And somehow, look, I didn't say this was exemplary. I'm just telling you, okay, somehow that led to me pointing out that I'd never be able to effectively run a staff of 300 people if I don't know how to communicate, and thus the size of our church proves that I'm right, and she's wrong, and somehow that led to my college GPA, which I'm still not quite certain how we got there. And then I shifted into historian mode and took us on a brief journey through our marriage, highlighting a number of cogent illustrations that prove that I am the most communicative husband of all time, okay? At which point she said, you're right, babe. You're right, babe. I just had not considered the bigger picture. Thank you for patiently correcting me.

No, no, no, no. This ended with me in the other room on my iPad watching a show wishing that my hard work as a husband were more acknowledged. Wouldn't it be so much better to not depend on Veronica or anybody else for vindication, and just acknowledge how frustrating it is for her to not to be aware of something, to give her the benefit of the doubt, to listen to her frustrations, and promise to do my best to keep her in the loop? It is because I crave vindication that this conflict ended with me seething in the other room rather than being a simple discussion between loving partners about how to better communicate. My pride and my idolatry made this conflict 10 times worse than it ever needed to be. One Christian counselor said this, no matter the duration, no matter the intensity, the severity, or subject matter, the solution is always found in James 4-10.

Humble yourselves before the Lord, and He will lift you up. And always remember this, verse seven, God opposes the proud, but He gives grace to the humble. If you want God on your side in a conflict, humble yourself before Him and before others. If you want Him as your enemy, exalt and vindicate yourself.

He opposes the proud, but He gives grace to, He exalts the humble. And you also, when my wife and I have conflicts now, I always want to be the first one to apologize so then I can be like, God's on my side now. You better get yourself together.

Okay? Number two. Number two, draw near to God. Draw near to God. Verse eight says, draw near to God and He will draw near to you. Y'all know as harsh as James is, you should recognize that behind these words, He's pointing you to the tender, compassionate love of God, drawing you back.

After James unloads on you, calling you adultery and wretched, double-minded, unstable sinners who should be mourning and not laughing. He just says, but He gives more grace. More grace than what? More grace than your sin. No matter how bad your sin is, He gives more grace. Draw near to God and He will draw near to you, evokes the image of the father and the prodigal son's story.

Just waiting. Just take a step toward me. Just take a step toward me and I will run faster than you've ever seen a grown man run. Longing for his child to come home. The moment he sees you coming back, lifts up the corners of his robe and runs towards you, you have run off to the far country of anger and it has wrecked your life. You're in the far country of bitterness.

You got bitterness issues going back two and three decades in your marriage and your family with something that happened. God wants to restore you to His house of peace and joy and contentment. Draw near to God and He will draw near to you. That evokes images of a God who so loved the world that He came to die on a cross for your sin, who would who would literally go through hell itself to bring you back. He didn't want heaven without us. So He brought heaven near, even though it meant enduring hell in our place so that He could bring us to heaven and bring heaven to us. This is the God who yearns for us to come back to Him. In fact, He even uses conflicts in our lives to do that.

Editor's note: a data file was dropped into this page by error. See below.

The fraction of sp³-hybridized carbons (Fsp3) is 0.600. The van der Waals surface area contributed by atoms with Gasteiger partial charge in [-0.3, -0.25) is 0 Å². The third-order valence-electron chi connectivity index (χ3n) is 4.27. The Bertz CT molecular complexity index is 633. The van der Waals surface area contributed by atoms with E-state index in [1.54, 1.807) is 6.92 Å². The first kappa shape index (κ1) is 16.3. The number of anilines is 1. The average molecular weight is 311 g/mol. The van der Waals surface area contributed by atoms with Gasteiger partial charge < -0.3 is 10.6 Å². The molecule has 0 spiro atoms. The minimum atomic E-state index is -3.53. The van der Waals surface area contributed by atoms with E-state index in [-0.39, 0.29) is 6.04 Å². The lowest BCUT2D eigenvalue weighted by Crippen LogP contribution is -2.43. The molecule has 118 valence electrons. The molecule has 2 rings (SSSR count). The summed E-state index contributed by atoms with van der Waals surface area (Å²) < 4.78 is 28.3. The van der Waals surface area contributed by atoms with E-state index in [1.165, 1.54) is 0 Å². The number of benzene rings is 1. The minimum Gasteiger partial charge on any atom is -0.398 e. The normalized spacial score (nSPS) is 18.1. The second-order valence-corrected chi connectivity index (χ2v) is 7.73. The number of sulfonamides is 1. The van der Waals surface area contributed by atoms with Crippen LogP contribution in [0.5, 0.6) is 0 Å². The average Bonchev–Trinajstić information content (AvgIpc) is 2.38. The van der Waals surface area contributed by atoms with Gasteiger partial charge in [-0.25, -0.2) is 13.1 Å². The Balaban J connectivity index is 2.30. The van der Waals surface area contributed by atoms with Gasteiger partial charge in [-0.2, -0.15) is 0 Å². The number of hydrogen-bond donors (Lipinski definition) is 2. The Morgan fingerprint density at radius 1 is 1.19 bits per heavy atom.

This might be a radical thought, but what if through that conflict God was saying to you, hey, hey, the security you're looking for, the significance you crave, the assurance that you yearn for, that everything is going to work out for good, that thing that you want so badly, that's not in that person. Your boss doesn't hold that key. Your friends don't hold that key.

Your girlfriend doesn't hold that key. That's in me. I'm the comfort you're looking for.

I'm the security you're looking for. I'm the significance. I'm the God who can sustain you and satisfy you.

I loved you when you were running away from me. I sacrificed my life to make you my child, and now I promise to sovereignly control all things for your good and my plan in your life. That's what He's doing in you during conflict. So what if this week, whenever you feel anger or rage or bitterness or self-pity, you humble yourself and you ask yourself, where does this point to idolatry in my heart? Humility. It's the key to peace with one another. Encouraging words today from Pastor J.D. Greer here on Summit Life.

If you missed any of today's teaching or would like to catch up on previous messages, you can find them free of charge online at jdgreer.com. Would you agree that we need a weapon to keep us from falling prey to the enemy? So what is that most valuable weapon? Well, of course, it is the Word of God, and that's why we have to keep putting it into our hearts so that when life cuts us, we bleed the scriptures. This month, we've put together a pack of 52 memory verse cards for you to use as a daily weapon. If you want to carry God's promises in your heart, these cards can make it easier to memorize scripture. We'll send you the scripture memory card set as an expression of thanks when you donate today to support Summit Life. We're always thankful for our partners in this ministry, those who give one time as well as those who commit to a regular monthly gift. So thank you in advance for your support of this mission.

Ask for your set of memory verse cards when you give today by calling 866-335-5220, or you can give online at jdgreer.com. I'm Molly Vitovich. Thank you for joining us. Be sure to listen again tomorrow when we're talking about a question we all ponder.

What is my purpose? That's Wednesday on Summit Life with J.D. Greer. Today's program was produced and sponsored by J.D. Greer Ministries.
Whisper: medium.en / 2024-02-21 01:34:34 / 2024-02-21 01:44:57 / 10